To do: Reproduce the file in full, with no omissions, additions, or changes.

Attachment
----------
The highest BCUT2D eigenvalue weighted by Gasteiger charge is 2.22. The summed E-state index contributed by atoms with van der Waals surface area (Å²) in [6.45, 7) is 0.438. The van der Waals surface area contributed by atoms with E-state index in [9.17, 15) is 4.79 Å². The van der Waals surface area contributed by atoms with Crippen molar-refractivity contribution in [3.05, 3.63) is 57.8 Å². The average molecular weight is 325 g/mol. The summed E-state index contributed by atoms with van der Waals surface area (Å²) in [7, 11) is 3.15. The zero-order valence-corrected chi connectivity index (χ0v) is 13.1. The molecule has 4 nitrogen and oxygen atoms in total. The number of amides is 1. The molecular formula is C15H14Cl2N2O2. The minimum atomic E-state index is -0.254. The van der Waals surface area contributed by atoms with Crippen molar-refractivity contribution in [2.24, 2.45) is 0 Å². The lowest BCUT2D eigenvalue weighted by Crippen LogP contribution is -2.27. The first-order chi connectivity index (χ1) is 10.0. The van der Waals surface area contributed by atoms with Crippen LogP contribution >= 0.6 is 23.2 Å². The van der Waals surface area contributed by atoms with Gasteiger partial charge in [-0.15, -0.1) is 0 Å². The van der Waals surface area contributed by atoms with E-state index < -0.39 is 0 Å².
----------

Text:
The highest BCUT2D eigenvalue weighted by Gasteiger charge is 2.22. The summed E-state index contributed by atoms with van der Waals surface area (Å²) in [6.45, 7) is 0.438. The van der Waals surface area contributed by atoms with E-state index in [9.17, 15) is 4.79 Å². The van der Waals surface area contributed by atoms with Crippen molar-refractivity contribution in [3.05, 3.63) is 57.8 Å². The average molecular weight is 325 g/mol. The summed E-state index contributed by atoms with van der Waals surface area (Å²) in [7, 11) is 3.15. The zero-order valence-corrected chi connectivity index (χ0v) is 13.1. The molecule has 4 nitrogen and oxygen atoms in total. The number of amides is 1. The molecular formula is C15H14Cl2N2O2. The minimum atomic E-state index is -0.254. The van der Waals surface area contributed by atoms with Crippen molar-refractivity contribution in [2.24, 2.45) is 0 Å². The lowest BCUT2D eigenvalue weighted by Crippen LogP contribution is -2.27. The first-order chi connectivity index (χ1) is 10.0. The van der Waals surface area contributed by atoms with Crippen LogP contribution >= 0.6 is 23.2 Å². The van der Waals surface area contributed by atoms with Gasteiger partial charge in [-0.15, -0.1) is 0 Å². The van der Waals surface area contributed by atoms with E-state index < -0.39 is 0 Å².